Most importantly, we showed that PTPN14 within the orthologous human TGFBM2 locus showed the strongest genetic association to PAVM in HHT. This was despite screening over 500 SNPs, >450 of which informed on 72 other genes selected as candidate modifiers on the basis of being components of the TGF-β and BMP signalling or response pathways. Genetic association of PTPN14 to PAVM was then validated in two independent HHT diseases, HHT1 and HHT2, and in two independent populations, Dutch and French HHT, providing robust evidence that variants in this gene alter risk for PAVM in HHT patients. This finding is of significant clinical relevance in elucidating the molecular pathology of PAVM.

We then demonstrated that knockdown of the endogenous PTPN14 gene in cultures of primary human endothelial cells modulates angiogenesis in a 3D culture assay and alters the expression of EphrinB2, a well characterized regulator of angiogenesis50,51 and arteriovenous specification39, suggesting an involvement of PTPN14 in these processes, and lending further support to the notion that HHT is a disease of angiogenesis and arteriovenous specification. The route from a genetic modifier of Tgfb1−/− phenotype to identification of a genetic risk factor for PAVM in HHT provides support to the notion of TGF-β1 involvement in the pathology of PAVM in HHT, whether primary or secondary. It does not, however, rule out a role for BMP9 and BMP10, but is supportive of an imbalance in signalling between these two TGF-β superfamily pathways.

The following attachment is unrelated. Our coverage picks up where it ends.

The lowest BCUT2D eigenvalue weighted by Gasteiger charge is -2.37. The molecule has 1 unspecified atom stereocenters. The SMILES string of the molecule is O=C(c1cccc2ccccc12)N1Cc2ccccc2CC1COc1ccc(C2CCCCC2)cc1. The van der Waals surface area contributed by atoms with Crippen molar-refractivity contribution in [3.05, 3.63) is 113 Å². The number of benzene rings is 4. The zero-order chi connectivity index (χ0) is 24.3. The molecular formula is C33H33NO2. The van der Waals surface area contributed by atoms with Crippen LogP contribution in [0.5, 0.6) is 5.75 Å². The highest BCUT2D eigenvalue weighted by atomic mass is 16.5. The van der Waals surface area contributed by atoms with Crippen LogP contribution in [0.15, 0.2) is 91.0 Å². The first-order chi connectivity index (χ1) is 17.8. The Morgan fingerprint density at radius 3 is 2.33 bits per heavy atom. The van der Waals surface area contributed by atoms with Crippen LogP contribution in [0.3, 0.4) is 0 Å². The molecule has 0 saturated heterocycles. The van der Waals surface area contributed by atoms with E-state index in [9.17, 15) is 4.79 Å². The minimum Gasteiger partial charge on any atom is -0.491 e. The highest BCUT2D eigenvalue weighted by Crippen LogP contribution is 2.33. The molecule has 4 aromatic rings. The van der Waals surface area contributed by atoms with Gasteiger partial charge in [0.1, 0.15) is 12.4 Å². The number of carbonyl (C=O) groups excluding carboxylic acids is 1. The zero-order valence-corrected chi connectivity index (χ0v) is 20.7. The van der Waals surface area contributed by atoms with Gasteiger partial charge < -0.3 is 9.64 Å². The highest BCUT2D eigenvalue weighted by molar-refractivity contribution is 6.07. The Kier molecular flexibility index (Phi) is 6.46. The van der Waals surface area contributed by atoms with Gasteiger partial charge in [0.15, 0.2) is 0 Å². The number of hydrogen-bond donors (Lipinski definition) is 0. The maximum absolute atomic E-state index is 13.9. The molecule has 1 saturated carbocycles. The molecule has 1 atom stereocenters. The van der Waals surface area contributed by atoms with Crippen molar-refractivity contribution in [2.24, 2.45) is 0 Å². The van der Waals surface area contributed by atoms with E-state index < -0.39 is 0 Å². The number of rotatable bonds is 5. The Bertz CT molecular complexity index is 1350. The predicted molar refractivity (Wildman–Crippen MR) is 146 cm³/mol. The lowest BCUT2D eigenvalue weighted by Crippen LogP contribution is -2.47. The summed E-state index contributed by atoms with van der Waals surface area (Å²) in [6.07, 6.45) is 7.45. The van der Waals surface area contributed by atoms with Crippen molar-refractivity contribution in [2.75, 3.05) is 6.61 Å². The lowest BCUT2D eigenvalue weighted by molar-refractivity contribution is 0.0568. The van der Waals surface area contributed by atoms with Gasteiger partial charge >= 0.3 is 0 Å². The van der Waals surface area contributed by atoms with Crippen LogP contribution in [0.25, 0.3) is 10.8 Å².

Little is known about non-receptor tyrosine phosphatase 14 (PTPN14) function. It is expressed at high levels in endothelial cells44, and it was recently found to be mutated in a single family with a rare case of recessive human lymphedema-choanal atresia syndrome53. Preliminary studies have suggested a direct interaction between PTPN14 and VEGF-R3 that regulates signalling from VEGF-C53. As VEGF-R3 has been shown to be important in angiogenesis54, as well as lymphangiogenesis, this would support a role for PTPN14 in determining HHT disease severity. Nevertheless, there is still much to be investigated concerning the mechanisms of action of PTPN14, and there are seemingly contradictory reports on its function in the literature. This protein has alternatively been reported as an inactive phosphatase55 or as actively involved in dephosphorylation of β-catenin56. It has also been shown to both stabilize and destabilize adherens junctions56,57, and to affect TGFβ1 secretion57. The possession of a FERM domain and potential SH3 domain may suggest a role for PTPN14 as an adaptor protein in signal transduction. Future studies will include analysis of the protein partners that interact physically with PTPN14 not only in endothelial cells, but also in pericytes and smooth muscle cells, which are secondarily impacted in HHT pathology. Further analysis of the nature and differential activity of human PTPN14 variants would be informative as to protein function and altered molecular interactions that may suggest novel routes to medical intervention.